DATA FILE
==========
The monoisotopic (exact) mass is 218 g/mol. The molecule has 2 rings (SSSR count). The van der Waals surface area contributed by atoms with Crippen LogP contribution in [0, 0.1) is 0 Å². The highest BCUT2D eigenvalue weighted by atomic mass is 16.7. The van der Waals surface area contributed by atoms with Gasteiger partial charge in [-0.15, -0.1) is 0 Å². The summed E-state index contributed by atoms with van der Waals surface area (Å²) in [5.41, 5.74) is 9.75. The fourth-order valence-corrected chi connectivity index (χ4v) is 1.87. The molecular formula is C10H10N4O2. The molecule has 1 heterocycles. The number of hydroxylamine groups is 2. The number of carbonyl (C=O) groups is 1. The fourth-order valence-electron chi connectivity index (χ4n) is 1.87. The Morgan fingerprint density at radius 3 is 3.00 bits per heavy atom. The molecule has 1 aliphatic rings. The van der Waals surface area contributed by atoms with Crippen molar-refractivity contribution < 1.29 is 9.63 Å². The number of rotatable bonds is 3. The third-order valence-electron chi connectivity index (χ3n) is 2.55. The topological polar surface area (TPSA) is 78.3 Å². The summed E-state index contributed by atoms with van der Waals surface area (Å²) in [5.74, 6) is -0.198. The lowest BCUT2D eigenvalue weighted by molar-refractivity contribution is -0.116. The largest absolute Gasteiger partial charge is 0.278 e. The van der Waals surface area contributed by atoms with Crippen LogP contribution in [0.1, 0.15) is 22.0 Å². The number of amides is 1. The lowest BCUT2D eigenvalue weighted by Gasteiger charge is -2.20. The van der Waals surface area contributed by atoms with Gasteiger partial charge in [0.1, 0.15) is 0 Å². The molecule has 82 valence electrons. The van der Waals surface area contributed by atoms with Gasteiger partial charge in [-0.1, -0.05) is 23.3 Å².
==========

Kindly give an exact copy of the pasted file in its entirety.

The monoisotopic (exact) mass is 218 g/mol. The molecule has 2 rings (SSSR count). The van der Waals surface area contributed by atoms with Crippen LogP contribution in [0, 0.1) is 0 Å². The highest BCUT2D eigenvalue weighted by atomic mass is 16.7. The van der Waals surface area contributed by atoms with Gasteiger partial charge in [-0.15, -0.1) is 0 Å². The summed E-state index contributed by atoms with van der Waals surface area (Å²) in [5.41, 5.74) is 9.75. The fourth-order valence-corrected chi connectivity index (χ4v) is 1.87. The molecular formula is C10H10N4O2. The molecule has 1 heterocycles. The number of hydroxylamine groups is 2. The number of carbonyl (C=O) groups is 1. The fourth-order valence-electron chi connectivity index (χ4n) is 1.87. The Morgan fingerprint density at radius 3 is 3.00 bits per heavy atom. The molecule has 1 aliphatic rings. The van der Waals surface area contributed by atoms with Crippen molar-refractivity contribution < 1.29 is 9.63 Å². The number of rotatable bonds is 3. The third-order valence-electron chi connectivity index (χ3n) is 2.55. The topological polar surface area (TPSA) is 78.3 Å². The summed E-state index contributed by atoms with van der Waals surface area (Å²) in [5.74, 6) is -0.198. The lowest BCUT2D eigenvalue weighted by molar-refractivity contribution is -0.116. The largest absolute Gasteiger partial charge is 0.278 e. The van der Waals surface area contributed by atoms with Crippen LogP contribution in [0.1, 0.15) is 22.0 Å². The number of amides is 1. The lowest BCUT2D eigenvalue weighted by Gasteiger charge is -2.20. The van der Waals surface area contributed by atoms with Gasteiger partial charge in [0.1, 0.15) is 0 Å². The molecule has 82 valence electrons. The van der Waals surface area contributed by atoms with Gasteiger partial charge in [-0.1, -0.05) is 23.3 Å².